Ontario to make some emergency tools permanent to stop illegal blockades

Weeks after protesters blocked the Ambassador Bridge disrupted an international border crossing in Windsor, Ont., the provincial government is introducing new legislation to better protect the flow of traffic and trade across international border crossings from a repeat of what happened in February.

The proposed Keeping Ontario Open for Business Act, 2022, would give law enforcement more tools at the ready, without needing to invoke a provincial emergency — something the province did last month to respond to the protests.

“We can’t afford the economic impacts that we saw as a result of recent blockades and occupations in Windsor and Ottawa,” said Attorney General Doug Downey. “This is why we are taking action to provide new tools to support the important work of police and prosecutors to hold offenders accountable and to ensure your justice is done.”

The legislation, being introduced on Monday, would let police officers suspend drivers’ licenses and vehicle permits, sixteen license plates of those involved in an illegal blockade as well as remove and store other objects contributing to a blockade.

It also includes a nearly $96 million investment to: establish a permanent Emergency Response Team for the Ontario Provincial Police, enhance training at the Ontario Police College with a focus on effective public order policing and to purchase heavy equipment such as tow trucks.

Solicitor General Sylvia Jones says the act is narrow in scope and will not impede Ontarians’ ability to peacefully protest.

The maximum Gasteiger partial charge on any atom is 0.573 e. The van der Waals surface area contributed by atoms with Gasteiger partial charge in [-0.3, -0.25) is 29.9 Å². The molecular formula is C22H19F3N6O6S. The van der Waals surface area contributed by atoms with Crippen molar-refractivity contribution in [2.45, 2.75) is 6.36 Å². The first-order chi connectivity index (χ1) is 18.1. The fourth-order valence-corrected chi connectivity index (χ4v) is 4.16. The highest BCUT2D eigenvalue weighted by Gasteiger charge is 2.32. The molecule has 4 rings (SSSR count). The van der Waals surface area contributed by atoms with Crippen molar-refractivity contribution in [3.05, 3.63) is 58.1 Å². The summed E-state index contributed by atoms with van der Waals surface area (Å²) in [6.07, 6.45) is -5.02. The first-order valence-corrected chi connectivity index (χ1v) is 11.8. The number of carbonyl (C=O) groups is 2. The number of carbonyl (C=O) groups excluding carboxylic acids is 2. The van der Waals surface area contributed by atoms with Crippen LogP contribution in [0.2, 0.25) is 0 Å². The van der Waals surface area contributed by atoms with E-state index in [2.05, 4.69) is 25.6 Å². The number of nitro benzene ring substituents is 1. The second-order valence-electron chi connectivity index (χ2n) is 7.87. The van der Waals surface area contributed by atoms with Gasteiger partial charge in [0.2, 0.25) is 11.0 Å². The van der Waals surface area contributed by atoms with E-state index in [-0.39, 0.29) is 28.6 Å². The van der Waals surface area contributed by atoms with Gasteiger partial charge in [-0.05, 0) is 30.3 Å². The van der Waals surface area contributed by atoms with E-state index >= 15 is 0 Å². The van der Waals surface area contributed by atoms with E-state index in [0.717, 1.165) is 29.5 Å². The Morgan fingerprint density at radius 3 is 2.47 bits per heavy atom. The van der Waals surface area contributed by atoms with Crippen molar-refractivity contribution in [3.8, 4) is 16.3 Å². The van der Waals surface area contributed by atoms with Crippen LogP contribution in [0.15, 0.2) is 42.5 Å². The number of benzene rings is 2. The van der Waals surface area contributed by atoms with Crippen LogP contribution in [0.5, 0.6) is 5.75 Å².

Economic impacts of illegal protests

Approximately $17 million dollars in goods crosses over the Ambassador Bridge hourly, making up to 25 per cent of all Canada-US trade, Jones said at at a news conference Monday. When car parts didn’t move across the border, Ontario auto workers lost work because they didn’t have the parts they needed to do their jobs, she added.

It also eroded trust in Ontario’s reputation as a reliable place to invest, Jones said — trust the government is now working to rebuild, including through a trip Premier Doug Ford is on to Washington.

Opposition leaders say some costs faced by the communities most affected by the recent illegal protests in Windsor and in Ottawa ought to be borne by the province.

Liberal House Leader John Fraser says a trip to Washington won’t rebuild the level of trust lost. He also says acknowledging the high costs of the protests without committing to help communities who shouldered these costs is unfair.

Ottawa faces a $36 million dollar policing bill. Police officers are seen working to clear the illegal protest in Ottawa on February 19, 2022. (Blair Gable/Reuters)

“The reality is there’s a $36-million policing bill in Ottawa…that this government has some responsibility for, and the government will not commit to that,” said Fraser, the MPP for Ottawa South. Ottawa taxpayers shouldn’t be facing that cost alone, he said.

The City of Windsor has indicated it cost the city $5.7 million to respond to the February blockade, primarily due to policing costs incurred. The city has sent a letter to the provincial and federal governments requesting reimbursement.

Fraser says the government already had many of the tools proposed in the proposed legislation.

“You don’t need a piece of legislation to fix what needed to be fixed, which is to restore law in order in downtown Ottawa, in a timely fashion in a week,” he said.

Asked for her reaction, NDP leader Andrea Horwath said she didn’t want to comment on the bill before it was presented, but that the government should have acted sooner in response to the two illegal protests and thing not to do so.

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